Friday, April 27, 2007

The End of Reason

Mysticism is the only source of virtue for humanity. --Simone Weil

In certain conversations, I have been too-hastily labeled (and dismissed!) as a Platonic idealist. This isn't to say I entirely refuse the title, but I am suggesting that many of my academic collegues who have never even finished The Republic seem too comfortable assuming that "we" are somehow "past that." C.S. Lewis once described this kind of shallow understanding of intellectual progress as "chronological snobbery":
Barfield never made me an Anthroposophist, but his counterattacks destroyed forever two elements in my own thought. In the first place he made short work of what I have called my "chronological snobbery," the uncritical acceptance of the intellectual climate common to our own age and the assumption that whatever has gone out of date is on that account discredited. You must find out why it went out of date. Was it ever refuted (and if so by whom, where, and how conclusively) or did it merely die away as fashions do? If the latter, this tells us nothing about its truth or falsehood. From seeing this, one passes to the realization that our own age is also "a period," and certainly has, like all periods, its own characteristic illusions. They are likeliest to lurk in those widespread assumptions which are so ingrained in the age that no one dares to attack of feels it necessary to defend them.
Needless to say, the academy has always been susceptible to this kind of bandwagoning--consult your local expert in postmodernism, and object to his sloppy metaphysics: then you will see his eyes roll. If you can keep his attention through that first moment, and clearly articulate your own metaphysical foundations, he will almost certainly wave his hand and dismiss you as "a Platonist," whether or not you are familiar with Plato (indeed, he's gambling that you are not). Further, should you try to dismiss him in reflective terms, by labeling him a Neo-Sophist, he will hurriedly assure you that his position is much more complicated than the Sophists'. A nation full of first-year Ph.D. students confident that they are "past" Heraclitus, Socrates, Plato, Gorgias, etc.--Let Alexander Pope's admonishment stand: What the weak head with strongest bias rules, is pride, the never-failing vice of fools. (Source: Google search: "Pride Quotes")

Anyway, I'm trying to defend my claim that the dismissal of Platonism is almost universally "too-hasty." For Socrates, the great path is the dialectical method, in which a person is encouraged to make their claims publically, and to defend them in the face of lengthy and complicated questioning. In the process, newcomers are typically refuted without much problem, and sent back into the world to learn more about their subject matter. Further, because every subject seems to bleed into other fields, the student is encouraged to study widely, to learn about mathematics, and science, and literature, and mechanics. With this background in mind, consider the following pair of excerpts from The Republic, Bk. VII:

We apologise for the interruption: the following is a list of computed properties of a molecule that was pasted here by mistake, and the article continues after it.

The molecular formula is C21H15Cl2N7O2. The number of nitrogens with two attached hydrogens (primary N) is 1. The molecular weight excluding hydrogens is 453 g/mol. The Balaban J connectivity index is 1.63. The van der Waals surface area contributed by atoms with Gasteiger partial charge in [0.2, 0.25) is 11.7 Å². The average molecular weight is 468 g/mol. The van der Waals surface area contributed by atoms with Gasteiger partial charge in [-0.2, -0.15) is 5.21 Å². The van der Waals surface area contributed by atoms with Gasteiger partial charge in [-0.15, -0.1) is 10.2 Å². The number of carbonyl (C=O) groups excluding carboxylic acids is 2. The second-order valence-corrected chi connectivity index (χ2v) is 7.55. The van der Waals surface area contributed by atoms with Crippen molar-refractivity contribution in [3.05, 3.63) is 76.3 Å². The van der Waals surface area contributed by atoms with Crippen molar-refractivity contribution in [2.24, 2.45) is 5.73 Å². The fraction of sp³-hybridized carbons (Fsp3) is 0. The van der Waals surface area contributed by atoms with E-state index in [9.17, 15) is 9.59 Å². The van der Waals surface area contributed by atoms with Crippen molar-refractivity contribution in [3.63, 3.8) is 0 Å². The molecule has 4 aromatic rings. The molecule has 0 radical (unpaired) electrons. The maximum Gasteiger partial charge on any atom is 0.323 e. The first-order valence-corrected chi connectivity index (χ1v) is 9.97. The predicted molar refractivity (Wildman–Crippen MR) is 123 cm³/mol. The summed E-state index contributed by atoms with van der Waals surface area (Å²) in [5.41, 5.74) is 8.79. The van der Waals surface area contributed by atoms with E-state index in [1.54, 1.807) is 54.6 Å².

[Socrates to Glaucon] Now, when all these studies reach the point of intercommunion and connection with one another, and come to be considered in their natural affinities, then, I think, but not till then, will the pursuit of them have a value for our objects; otherwise their is no profit in them.

And so, Glaucon, we have at last arrived at the hymn of dialectic. This is that strain which is of the intellect only, but which the faculty of sight will nevertheless be found to imitate; for sight, as you may remember, was imagined by us after a while to behold the real animals and stars, and last of all the sun himself. And so with dialectic; when a person starts on the discovery of the absolute by the light of reason only, and without any assistance of sense, and perseveres until by pure intelligence he arrives at the perception of the absolute good, he at last finds himself at the end of the intellectual world, as in the case of sight at the end of the visible.

Have all your studies reached a point of intercommunion and interconnection? Just asking. In this dialogue, Socrates tries to help Glaucon understand that the dialectic is not something that can be short-cut, and that it is a process that comes to an end. This "hymn of dialectic" is not something that can be readily described to one who has not attained the end for himself. In brief, it is wisdom. We are specialized in this era, and the person who knows her field deeply is hardly exceptional--but she who could begin to claim the title polymath, she is on the trail with us...

Recommended Reading: Gödel, Escher, Bach: an Eternal Golden Braid: A metaphorical fugue on minds and machines in the spirit of Lewis Carroll, by Douglas Hofstadter, 1979.

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